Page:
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Local people kicked in the teeth over village greens

April 15, 2013






In a strike against localism, the government has at the last minute denied local people the two-month grace period for registering development land as a village green.(1)  Instead, the guillotine will drop the minute the Growth and Infrastructure Bill gains royal assent.


The Bill, which returns from the House of Lords to the Commons tomorrow (16 April) for MPs to debate the Lords’ amendments (ping-pong), will prevent local people from applying to register land as a green if it is earmarked for development.  The Bill allowed a two-month grace period after royal assent.  At the last minute, in the House of Lords, the government amended the Bill so that there is no grace period and the ban on greens applications takes effect as soon as the Bill is passed.


Says Kate Ashbrook, general secretary of the Open Spaces Society(2): ‘It is unfair, mean and contrary to the Big Society to introduce such significant changes at this late stage, and too late for a proper debate in the House of Commons.  Communities have assumed that they have two months after royal assent in which to submit their applications to register land as greens.  Now they have no time at all.


‘There has been no consultation or discussion about this early commencement of the greens measures.  The government has ignored its national stakeholder group which exists to advise it on greens.’


In a further late amendment, the government has ruled that local people will have only one year in which to apply for green status after their use is challenged, instead of two years.  This is separate from cases of challenge by planning and development which, already under this Bill, instantly prevent registration as a green.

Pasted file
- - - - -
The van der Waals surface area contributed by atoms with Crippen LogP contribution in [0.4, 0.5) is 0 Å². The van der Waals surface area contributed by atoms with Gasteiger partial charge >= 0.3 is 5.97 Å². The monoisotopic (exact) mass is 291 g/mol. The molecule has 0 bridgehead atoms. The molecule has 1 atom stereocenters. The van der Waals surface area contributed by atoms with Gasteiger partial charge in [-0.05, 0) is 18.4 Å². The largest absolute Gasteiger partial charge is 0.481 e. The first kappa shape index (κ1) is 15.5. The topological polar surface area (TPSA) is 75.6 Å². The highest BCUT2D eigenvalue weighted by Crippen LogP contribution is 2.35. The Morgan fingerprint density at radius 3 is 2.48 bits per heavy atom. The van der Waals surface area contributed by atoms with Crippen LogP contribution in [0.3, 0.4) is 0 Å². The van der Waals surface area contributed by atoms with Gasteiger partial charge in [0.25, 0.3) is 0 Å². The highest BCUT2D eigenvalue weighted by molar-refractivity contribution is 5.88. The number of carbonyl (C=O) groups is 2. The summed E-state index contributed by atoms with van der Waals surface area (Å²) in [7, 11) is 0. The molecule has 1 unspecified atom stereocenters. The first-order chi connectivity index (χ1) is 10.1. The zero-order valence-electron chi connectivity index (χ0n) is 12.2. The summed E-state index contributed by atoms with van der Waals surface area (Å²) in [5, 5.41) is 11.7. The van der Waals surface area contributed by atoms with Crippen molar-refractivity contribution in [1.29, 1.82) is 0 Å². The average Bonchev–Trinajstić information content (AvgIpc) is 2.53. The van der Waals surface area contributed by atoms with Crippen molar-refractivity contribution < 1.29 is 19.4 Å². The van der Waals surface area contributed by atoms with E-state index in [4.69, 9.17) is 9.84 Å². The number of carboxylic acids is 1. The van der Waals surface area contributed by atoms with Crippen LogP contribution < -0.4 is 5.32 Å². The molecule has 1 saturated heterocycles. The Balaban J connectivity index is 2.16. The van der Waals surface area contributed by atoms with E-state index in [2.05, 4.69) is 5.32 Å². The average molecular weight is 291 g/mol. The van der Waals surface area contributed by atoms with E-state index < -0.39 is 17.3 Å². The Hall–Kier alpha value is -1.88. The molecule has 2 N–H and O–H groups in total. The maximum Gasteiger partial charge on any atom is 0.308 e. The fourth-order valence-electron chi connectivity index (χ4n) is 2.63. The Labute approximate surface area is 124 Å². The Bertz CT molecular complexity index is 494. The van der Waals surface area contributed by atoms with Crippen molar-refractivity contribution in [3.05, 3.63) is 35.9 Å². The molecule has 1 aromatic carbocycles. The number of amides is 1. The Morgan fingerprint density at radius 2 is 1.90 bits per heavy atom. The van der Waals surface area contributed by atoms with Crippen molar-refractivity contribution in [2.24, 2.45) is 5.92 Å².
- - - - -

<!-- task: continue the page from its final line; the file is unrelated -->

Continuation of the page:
Says Kate: ‘This amendment, which affects the existing law of greens, shows how worthless was the statement made by Baroness Hanham, Parliamentary Under-Secretary of State for the Department for Communities and Local Government, on 30 January 2013:


The new legislation will not affect existing registered greens, which will continue to enjoy the same strong protection as they currently have.  Nor is it our intention that the changes will affect applications to register land as a town or village green where there is no proposed development on the land in question.


‘Of course the amendment does just that, it puts local people at a huge disadvantage.  It is complicated and time-consuming to submit an application and a year may well not be long enough.


‘Registration of locally-enjoyed land as a green is at the heart of localism,’ Kate continued.  ‘The government is wrecking the ancient laws for registering land as a green, and putting nothing in their place.  The proposed Local Green Space designation in the National Planning Policy Framework is vague, untested and no substitute.


‘We have urged MPs to oppose these two amendments and object to their last-minute introduction,’ Kate concludes.


Notes for editors


1.         Land can be registered as a town or village green if it has been used by local people for ‘lawful sports and pastimes’ (ie informal recreation) for 20 years freely and openly.  Once registered the land is protected from development by nineteenth-century legislation.


2.         The Open Spaces Society was founded in 1865 and is Britain’s oldest national conservation body.  It campaigns to protect common land, village greens, open spaces and public paths, and people’s right to enjoy them.



One Comment leave one →
  1. Kathryn Marsh permalink
    April 16, 2013 6:05 pm

    Looking at the country I grew up in from a distance it is heart breaking to see the freedoms my parents fought for being surrendered by the present generation

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